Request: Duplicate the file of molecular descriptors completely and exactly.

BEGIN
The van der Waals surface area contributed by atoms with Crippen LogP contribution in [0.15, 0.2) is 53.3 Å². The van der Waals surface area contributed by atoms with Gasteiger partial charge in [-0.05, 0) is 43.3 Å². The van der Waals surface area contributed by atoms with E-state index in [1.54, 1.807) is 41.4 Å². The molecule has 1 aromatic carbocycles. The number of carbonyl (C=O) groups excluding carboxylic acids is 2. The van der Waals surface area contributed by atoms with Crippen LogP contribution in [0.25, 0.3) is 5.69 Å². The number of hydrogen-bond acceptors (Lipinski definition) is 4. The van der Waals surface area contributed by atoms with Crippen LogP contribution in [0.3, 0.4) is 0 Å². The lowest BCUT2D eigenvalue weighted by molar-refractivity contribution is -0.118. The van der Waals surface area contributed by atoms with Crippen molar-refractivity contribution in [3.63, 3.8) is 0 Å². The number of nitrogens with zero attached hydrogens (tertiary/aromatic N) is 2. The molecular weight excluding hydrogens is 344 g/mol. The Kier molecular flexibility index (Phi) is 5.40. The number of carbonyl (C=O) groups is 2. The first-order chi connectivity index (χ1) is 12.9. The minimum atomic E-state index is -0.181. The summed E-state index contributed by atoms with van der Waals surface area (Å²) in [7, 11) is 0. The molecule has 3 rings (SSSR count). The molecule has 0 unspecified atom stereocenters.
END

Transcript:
The van der Waals surface area contributed by atoms with Crippen LogP contribution in [0.15, 0.2) is 53.3 Å². The van der Waals surface area contributed by atoms with Gasteiger partial charge in [-0.05, 0) is 43.3 Å². The van der Waals surface area contributed by atoms with E-state index in [1.54, 1.807) is 41.4 Å². The molecule has 1 aromatic carbocycles. The number of carbonyl (C=O) groups excluding carboxylic acids is 2. The van der Waals surface area contributed by atoms with Crippen LogP contribution in [0.25, 0.3) is 5.69 Å². The number of hydrogen-bond acceptors (Lipinski definition) is 4. The van der Waals surface area contributed by atoms with Crippen LogP contribution in [0.3, 0.4) is 0 Å². The lowest BCUT2D eigenvalue weighted by molar-refractivity contribution is -0.118. The van der Waals surface area contributed by atoms with Crippen molar-refractivity contribution in [3.63, 3.8) is 0 Å². The number of nitrogens with zero attached hydrogens (tertiary/aromatic N) is 2. The molecular weight excluding hydrogens is 344 g/mol. The Kier molecular flexibility index (Phi) is 5.40. The number of carbonyl (C=O) groups is 2. The first-order chi connectivity index (χ1) is 12.9. The minimum atomic E-state index is -0.181. The summed E-state index contributed by atoms with van der Waals surface area (Å²) in [7, 11) is 0. The molecule has 3 rings (SSSR count). The molecule has 0 unspecified atom stereocenters.